Poetry of the Streets

How can we be housed and sleep at night when our brothers have no homes? How can we be housed and sleep at night when our sisters sleep on stones? What happened to the home we shared inside God’s heart? Whatever drove that home to vacancy drove us apart.

The Walkers

by Peter Marin

This poem follows the journey of a small group of homeless men and women as they marched across America from Santa Barbara to Washington, D.C.

No one

when we set out

not even we believed

we’d make it —

thirteen of us

from Santa Barbara

King’s birthday

clouds low on the horizon

the rainy season beginning

trucks on the highway

step by step down the road.

3000 miles one coast to the other

10 months across 2 dozen states


I still remember the feel

of the sun on my face

the hot nights in the midwest

where we bathed at dusk in

farm-ponds. I remember the

bridge over the Mississippi

the storms in Ohio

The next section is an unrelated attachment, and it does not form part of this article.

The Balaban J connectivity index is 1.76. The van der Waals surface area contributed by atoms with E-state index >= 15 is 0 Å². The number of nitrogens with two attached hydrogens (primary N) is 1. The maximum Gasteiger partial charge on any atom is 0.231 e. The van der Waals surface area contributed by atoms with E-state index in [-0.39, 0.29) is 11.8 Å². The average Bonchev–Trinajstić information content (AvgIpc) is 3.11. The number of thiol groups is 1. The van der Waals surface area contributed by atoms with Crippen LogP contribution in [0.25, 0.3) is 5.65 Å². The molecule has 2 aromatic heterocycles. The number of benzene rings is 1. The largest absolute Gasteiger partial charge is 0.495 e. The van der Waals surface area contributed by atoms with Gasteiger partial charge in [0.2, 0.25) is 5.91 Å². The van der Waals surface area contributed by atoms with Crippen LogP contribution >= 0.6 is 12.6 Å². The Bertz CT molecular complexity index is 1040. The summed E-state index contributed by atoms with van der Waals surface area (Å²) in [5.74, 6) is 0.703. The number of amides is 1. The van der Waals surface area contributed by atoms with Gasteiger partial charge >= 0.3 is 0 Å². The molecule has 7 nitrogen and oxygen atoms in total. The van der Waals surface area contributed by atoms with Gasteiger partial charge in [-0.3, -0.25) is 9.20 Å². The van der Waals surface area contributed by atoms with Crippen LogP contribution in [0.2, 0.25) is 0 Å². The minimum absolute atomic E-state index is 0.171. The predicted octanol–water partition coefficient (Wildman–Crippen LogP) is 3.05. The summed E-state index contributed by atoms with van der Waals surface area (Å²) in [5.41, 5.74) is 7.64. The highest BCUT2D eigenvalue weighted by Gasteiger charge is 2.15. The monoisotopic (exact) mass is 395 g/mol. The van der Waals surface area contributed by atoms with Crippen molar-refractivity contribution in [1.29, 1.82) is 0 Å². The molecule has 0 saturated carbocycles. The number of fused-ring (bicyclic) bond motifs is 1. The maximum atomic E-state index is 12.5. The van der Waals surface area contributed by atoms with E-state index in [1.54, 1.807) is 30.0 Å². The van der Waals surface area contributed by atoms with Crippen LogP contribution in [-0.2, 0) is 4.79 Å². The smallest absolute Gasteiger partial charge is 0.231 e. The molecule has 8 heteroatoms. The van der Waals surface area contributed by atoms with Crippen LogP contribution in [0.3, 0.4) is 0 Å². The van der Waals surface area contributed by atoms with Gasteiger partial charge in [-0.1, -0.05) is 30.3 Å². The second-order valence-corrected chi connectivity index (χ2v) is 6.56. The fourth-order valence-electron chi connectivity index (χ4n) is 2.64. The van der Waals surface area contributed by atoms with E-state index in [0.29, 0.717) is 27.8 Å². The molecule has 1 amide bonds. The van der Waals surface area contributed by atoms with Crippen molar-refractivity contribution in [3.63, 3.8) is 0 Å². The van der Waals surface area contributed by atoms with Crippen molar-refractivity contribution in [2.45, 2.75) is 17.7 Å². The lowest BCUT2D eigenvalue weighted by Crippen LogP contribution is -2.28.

the leaves underfoot in the east.

I remember the wide turnpikes

narrow roads

how the air thru which we passed

scoured us until we glowed.

I remember how as we climbed

in New Mexico toward the

Continental Divide

the light of the sun came thru the clouds lighting

first one part then another

of the plain we crossed

rising at its furthest edge

to jagged peaks.

At the top of a high pass

rain soaked us

hail bounced at our feet

solitude enveloped us

muting the sounds of the world.

A clarity of light surrounded us

as if we had come suddenly close

to something other than



Later at night

our bickering began again —

the drunken arguments

over money or women or

which roads to take.

But what did it matter?

We slept knowing we had

for a moment

entered another world —

the one we dreamt as children

must be there.


Along the way

we picked up cans sold blood

ate so much surplus cheese

we could not shit for days.

By night we saw flares of gas

by day sight of cities guided us.

In the street people stopped us

tears in their eyes

pressing change in our hands

or lifting in the air V’d fingers

or fists to spur us on.


Men joined us crazed by war

lovers star-crossed

children sent packing

parents abandoned

the poor made homeless when

police tore down their tents

or stamped their fires out.

We saw men arrested for

sleeping on riverbanks

women for wheeling a

shopping cart down the street.

By the light of our fires we

heard men speak of lost children

or the pain of exile

with no hope of return.

In sleep they cried out to us